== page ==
I am happy to say that I did not make this task. One of the paraprofessionals who worked in my classroom did. All I had to contribute was a 'seal of approval' and a grateful heart that she put her skills to use and make something wonderful and useful for the students.
Materials: library pockets, marker, laminate, shapes (either bought or homemade or perhaps from an Ellison machine), a sheet of card stock cut lengthwise, and glue (I prefer Elmer's Rubber Cement).
First, write the numbers that you wish to use on the outside of the library pockets. In our example, we were working with addends that resulted in sums 6-10. You can use whatever numbers (sums) you like so long as the addends correspond to the numbers written on the library pockets.
Second, take whatever little shape you have decided to use and using a Sharpie or other permanent marker, write your addends upon them. In the example from my classroom, we have used three different addends for each sum. These addends are written upon the shapes as shown below–in this case, we used stars. I think they were purchased at the Dollar Tree or some other thrifty store.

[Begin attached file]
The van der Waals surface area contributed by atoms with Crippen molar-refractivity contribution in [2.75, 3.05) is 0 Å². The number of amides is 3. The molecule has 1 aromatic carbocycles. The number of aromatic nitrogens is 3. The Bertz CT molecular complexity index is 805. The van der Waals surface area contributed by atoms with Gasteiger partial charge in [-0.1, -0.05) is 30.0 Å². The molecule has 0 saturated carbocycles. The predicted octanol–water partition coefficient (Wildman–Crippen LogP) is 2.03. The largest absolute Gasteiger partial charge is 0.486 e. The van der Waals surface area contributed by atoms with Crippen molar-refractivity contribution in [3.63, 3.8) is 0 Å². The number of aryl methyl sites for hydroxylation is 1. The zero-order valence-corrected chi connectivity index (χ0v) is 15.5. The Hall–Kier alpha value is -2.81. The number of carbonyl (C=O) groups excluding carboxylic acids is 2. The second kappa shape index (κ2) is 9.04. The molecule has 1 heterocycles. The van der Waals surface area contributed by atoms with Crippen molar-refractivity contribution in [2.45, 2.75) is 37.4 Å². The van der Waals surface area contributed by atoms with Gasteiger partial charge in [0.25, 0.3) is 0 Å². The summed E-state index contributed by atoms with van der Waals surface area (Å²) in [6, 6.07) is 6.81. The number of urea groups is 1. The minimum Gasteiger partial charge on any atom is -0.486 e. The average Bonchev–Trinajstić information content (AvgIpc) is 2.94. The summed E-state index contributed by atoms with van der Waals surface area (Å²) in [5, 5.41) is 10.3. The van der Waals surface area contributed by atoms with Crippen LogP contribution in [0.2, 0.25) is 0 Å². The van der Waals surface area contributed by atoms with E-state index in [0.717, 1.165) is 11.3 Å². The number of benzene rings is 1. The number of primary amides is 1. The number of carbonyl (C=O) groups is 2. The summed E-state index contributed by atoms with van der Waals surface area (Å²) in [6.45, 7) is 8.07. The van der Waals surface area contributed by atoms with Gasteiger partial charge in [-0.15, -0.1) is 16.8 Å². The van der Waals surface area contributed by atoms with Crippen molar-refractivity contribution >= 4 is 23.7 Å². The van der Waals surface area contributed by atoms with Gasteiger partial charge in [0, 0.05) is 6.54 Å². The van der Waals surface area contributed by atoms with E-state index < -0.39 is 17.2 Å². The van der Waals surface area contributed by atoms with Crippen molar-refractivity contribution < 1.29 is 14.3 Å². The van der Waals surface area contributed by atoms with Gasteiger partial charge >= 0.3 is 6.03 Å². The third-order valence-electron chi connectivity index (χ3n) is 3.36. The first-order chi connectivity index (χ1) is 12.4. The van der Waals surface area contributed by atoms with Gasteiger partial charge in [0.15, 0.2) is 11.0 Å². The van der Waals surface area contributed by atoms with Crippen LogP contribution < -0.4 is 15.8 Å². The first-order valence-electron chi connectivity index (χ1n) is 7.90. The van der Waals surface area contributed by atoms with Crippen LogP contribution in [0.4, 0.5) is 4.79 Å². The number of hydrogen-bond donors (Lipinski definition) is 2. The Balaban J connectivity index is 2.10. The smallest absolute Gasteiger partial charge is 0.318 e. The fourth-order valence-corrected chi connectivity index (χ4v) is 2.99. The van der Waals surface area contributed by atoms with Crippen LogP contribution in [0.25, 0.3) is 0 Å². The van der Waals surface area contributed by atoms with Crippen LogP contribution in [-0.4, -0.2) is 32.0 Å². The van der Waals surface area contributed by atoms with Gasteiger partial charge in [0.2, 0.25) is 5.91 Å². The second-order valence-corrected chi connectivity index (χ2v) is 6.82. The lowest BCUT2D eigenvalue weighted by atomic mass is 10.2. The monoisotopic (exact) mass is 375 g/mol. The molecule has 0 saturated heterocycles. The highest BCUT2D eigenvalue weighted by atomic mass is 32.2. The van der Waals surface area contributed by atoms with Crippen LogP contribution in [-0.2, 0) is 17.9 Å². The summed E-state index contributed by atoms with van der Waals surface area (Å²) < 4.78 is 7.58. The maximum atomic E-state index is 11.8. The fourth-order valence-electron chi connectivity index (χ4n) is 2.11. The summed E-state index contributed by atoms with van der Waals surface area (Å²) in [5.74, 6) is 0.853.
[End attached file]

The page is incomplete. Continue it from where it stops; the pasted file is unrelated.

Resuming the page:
After the addends are written upon the shapes, you may choose to laminate them. I personally laminate everything in the classroom because I work in special education and things tend to get folded, spindled, ripped, mutilated, and chewed upon with great frequency. This helps protect them and give them a longer shelf life–so to speak.
Third, take the library pockets and glue them to the piece of card stock (or you can use a piece of poster-board too). If your school has a laminator, it would be a good idea to laminate the entire project.
And that's just about it. The great thing about this task is its flexibility. You can use any numbers you like and even though we used addition facts, you can also use subtraction, multiplication, and division so long as the numbers correspond.
One final thing, I have no problems also allowing my students to use manipulatives (objects) to represent the math they are doing at the time. Students who are visual learners will appreciate having counting bears or some other such objects to help work out the problems.
Two things of note:
1. Storage might be somewhat of an issue given that the project is oddly shaped. I solved this problem by folding the game in half.
2. The possibility remains that the students might memorize the answers based solely upon the placement of numbers. Feel free to mix it up as much as possible in order to prevent such a reflex.
Common Core Standards addressed for addition and subtraction: K.OA.1, K.OA.5, K.OA.3, 1.OA.5, 1.OA.6 (perhaps more).
Related articlesSee also this game that we built in my classroom. It too deals with addition and/or multiplication.